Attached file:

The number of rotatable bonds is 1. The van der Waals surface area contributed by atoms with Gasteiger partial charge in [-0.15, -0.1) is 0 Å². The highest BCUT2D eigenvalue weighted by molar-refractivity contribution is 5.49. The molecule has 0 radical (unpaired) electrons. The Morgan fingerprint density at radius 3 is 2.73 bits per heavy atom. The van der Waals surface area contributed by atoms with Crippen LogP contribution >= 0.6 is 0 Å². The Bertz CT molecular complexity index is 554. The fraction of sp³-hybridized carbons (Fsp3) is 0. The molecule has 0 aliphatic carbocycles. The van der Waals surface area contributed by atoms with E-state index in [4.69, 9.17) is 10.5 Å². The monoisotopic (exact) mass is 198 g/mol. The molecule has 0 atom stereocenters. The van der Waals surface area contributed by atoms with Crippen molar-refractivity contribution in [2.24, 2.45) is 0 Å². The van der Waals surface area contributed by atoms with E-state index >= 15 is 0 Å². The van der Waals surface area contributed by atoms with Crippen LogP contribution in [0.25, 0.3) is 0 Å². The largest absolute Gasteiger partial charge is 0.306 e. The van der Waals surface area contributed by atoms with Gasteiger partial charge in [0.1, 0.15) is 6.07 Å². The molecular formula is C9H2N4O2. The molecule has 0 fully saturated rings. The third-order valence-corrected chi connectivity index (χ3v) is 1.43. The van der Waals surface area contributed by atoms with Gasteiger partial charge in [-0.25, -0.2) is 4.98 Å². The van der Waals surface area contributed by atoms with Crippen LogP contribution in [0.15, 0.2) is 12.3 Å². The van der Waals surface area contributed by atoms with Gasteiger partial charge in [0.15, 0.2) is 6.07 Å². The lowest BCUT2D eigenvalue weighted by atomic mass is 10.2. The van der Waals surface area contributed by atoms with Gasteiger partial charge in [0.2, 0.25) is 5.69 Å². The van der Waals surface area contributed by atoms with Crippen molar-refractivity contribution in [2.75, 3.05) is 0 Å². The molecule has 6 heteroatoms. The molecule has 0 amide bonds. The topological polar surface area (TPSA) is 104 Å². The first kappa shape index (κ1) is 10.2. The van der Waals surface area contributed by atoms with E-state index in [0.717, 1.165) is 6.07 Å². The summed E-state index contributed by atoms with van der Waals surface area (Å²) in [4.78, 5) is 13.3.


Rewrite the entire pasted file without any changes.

The number of rotatable bonds is 1. The van der Waals surface area contributed by atoms with Gasteiger partial charge in [-0.15, -0.1) is 0 Å². The highest BCUT2D eigenvalue weighted by molar-refractivity contribution is 5.49. The molecule has 0 radical (unpaired) electrons. The Morgan fingerprint density at radius 3 is 2.73 bits per heavy atom. The van der Waals surface area contributed by atoms with Crippen LogP contribution >= 0.6 is 0 Å². The Bertz CT molecular complexity index is 554. The fraction of sp³-hybridized carbons (Fsp3) is 0. The molecule has 0 aliphatic carbocycles. The van der Waals surface area contributed by atoms with E-state index in [4.69, 9.17) is 10.5 Å². The monoisotopic (exact) mass is 198 g/mol. The molecule has 0 atom stereocenters. The van der Waals surface area contributed by atoms with Crippen molar-refractivity contribution in [2.24, 2.45) is 0 Å². The van der Waals surface area contributed by atoms with E-state index >= 15 is 0 Å². The van der Waals surface area contributed by atoms with Crippen LogP contribution in [0.25, 0.3) is 0 Å². The largest absolute Gasteiger partial charge is 0.306 e. The van der Waals surface area contributed by atoms with Gasteiger partial charge in [0.1, 0.15) is 6.07 Å². The molecular formula is C9H2N4O2. The molecule has 0 fully saturated rings. The third-order valence-corrected chi connectivity index (χ3v) is 1.43. The van der Waals surface area contributed by atoms with Gasteiger partial charge in [-0.25, -0.2) is 4.98 Å². The van der Waals surface area contributed by atoms with Crippen LogP contribution in [0.15, 0.2) is 12.3 Å². The van der Waals surface area contributed by atoms with Gasteiger partial charge in [0.15, 0.2) is 6.07 Å². The lowest BCUT2D eigenvalue weighted by atomic mass is 10.2. The van der Waals surface area contributed by atoms with Gasteiger partial charge in [0.2, 0.25) is 5.69 Å². The van der Waals surface area contributed by atoms with Crippen molar-refractivity contribution in [2.75, 3.05) is 0 Å². The molecule has 6 heteroatoms. The molecule has 0 amide bonds. The topological polar surface area (TPSA) is 104 Å². The first kappa shape index (κ1) is 10.2. The van der Waals surface area contributed by atoms with E-state index in [0.717, 1.165) is 6.07 Å². The summed E-state index contributed by atoms with van der Waals surface area (Å²) in [4.78, 5) is 13.3.